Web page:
However, I am parsing big decimals (basically floating point numbers of almost arbitrarily high precision) from a String. This String can obviously be quite long for numbers with a high precision and potentially I want to parse a lot of these decimals since a String is basically the only feasible data type to encode them in let's say JSON or similar.

While implementing the parser function I just thought, are there any fast paths for failing and thought that checking for ascii should be pretty easy. However, then I only found the string.allSatisfy(\.isASCII) way of doing this and was just a bit disappointed that there was no O(1) way of doing this, considering the fact that Swift already does all the unicode checking.

I will live without an ASCII check for now, since my code is fast enough without it for the moment, but I'm sure there are use cases where such a flag on String should be pretty valuable.

Why is that? AFAIK, Swift does quite extensive unicode checking for Strings. Shouldn't it be quite easy to maintain an isASCII flag that is set to false should a non ASCII character be encountered? As I understand it, every character in a String must be looked at for the unicode checking either way, no?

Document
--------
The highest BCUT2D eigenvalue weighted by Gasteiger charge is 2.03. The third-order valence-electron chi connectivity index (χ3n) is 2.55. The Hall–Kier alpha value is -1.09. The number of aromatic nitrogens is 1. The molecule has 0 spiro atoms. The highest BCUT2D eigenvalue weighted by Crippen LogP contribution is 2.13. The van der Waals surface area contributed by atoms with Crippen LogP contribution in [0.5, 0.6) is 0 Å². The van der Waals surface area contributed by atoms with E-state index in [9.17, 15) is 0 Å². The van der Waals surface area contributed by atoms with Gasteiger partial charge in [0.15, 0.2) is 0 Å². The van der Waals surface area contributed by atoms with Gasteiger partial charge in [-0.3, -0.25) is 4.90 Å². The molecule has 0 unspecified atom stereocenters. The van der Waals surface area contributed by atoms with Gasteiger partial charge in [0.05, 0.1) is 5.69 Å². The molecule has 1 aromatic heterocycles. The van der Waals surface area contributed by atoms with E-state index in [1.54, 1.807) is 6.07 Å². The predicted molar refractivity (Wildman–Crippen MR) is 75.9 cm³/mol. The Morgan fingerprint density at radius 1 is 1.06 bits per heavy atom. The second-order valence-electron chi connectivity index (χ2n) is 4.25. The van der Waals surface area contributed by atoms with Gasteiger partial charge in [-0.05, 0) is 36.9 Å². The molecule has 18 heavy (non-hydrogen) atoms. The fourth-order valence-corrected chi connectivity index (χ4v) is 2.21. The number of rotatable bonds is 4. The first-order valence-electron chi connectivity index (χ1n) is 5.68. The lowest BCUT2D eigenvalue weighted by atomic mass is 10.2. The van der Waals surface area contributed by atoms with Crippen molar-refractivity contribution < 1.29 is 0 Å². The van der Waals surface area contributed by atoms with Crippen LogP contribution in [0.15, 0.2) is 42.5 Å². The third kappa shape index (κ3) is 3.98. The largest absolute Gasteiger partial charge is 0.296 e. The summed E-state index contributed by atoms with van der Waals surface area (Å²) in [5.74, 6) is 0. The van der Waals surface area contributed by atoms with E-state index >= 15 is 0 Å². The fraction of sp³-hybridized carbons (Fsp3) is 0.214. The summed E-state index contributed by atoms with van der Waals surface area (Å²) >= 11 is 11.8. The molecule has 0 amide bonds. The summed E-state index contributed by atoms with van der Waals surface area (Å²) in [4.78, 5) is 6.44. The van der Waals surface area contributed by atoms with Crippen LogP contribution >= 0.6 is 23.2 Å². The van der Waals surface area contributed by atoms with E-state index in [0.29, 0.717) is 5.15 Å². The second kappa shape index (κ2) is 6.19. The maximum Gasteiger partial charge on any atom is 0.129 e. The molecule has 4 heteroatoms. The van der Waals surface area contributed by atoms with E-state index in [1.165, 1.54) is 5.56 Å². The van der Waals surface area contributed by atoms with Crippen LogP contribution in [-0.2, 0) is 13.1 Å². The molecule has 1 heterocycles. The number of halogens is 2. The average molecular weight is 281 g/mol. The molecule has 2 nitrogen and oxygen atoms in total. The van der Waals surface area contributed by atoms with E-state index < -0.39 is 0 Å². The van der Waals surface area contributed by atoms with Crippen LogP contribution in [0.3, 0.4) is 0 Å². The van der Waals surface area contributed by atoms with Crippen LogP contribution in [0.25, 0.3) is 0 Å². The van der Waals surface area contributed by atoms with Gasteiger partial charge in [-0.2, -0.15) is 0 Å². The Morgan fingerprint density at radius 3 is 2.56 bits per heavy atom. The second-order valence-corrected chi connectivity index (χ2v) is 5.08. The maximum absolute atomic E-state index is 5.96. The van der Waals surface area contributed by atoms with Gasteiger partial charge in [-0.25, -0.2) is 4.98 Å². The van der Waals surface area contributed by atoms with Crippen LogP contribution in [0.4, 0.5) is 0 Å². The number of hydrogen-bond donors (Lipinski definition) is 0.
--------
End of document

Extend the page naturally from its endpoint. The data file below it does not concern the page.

Yes, we do this for the negative case, but we don't ever set the flag back to true (for large strings).

Ah yeah, so the flag in _StringGuts is not actually an isASCII flag but rather an isKnownToBeASCII flag and that's probably why it's not exposed. Thanks for the clarification!

I think it is unlikely to be worth adding a specific check for a non-ASCII string, as opposed to validating that all bytes are ASCII digits/periods. In fact, I think it is unlikely to be worth an up-front validation check at all - just consume the bytes that you expect, and fail if you see an invalid byte.

These sorts of use-cases are precisely why UTF-8 was developed, and why it has become the most popular Unicode encoding. For lots of formats, you really just want to look for particular ASCII characters, and any characters outside of that (whether they are ASCII or non-ASCII) are treated uniformly; either by rejecting them, or treating them as opaque.

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Optimising of failing path is rarely worth doing (that's why in the so called "zero cost exception handling" only success path is optimised, while failures are deemed exceptionally rare and failing path can be far from zero cost). Example of one of those rare cases: you are parsing 100K strings, among those strings 90K strings are bogus, without optimisation processing time is 1 second, with optimisation it is 1/10 second.

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why are you decoding them from Strings? it sounds like you control the encoding schema, and JSON does not specify any binary format for numerical values, so you could just encode them directly as numbers.

I'm writing a BigDecimal library that I can then use in the ORM I want to write for SurrealDB. SurrealDB can store big decimals and gives them to me as strings, so I have to decode them from strings.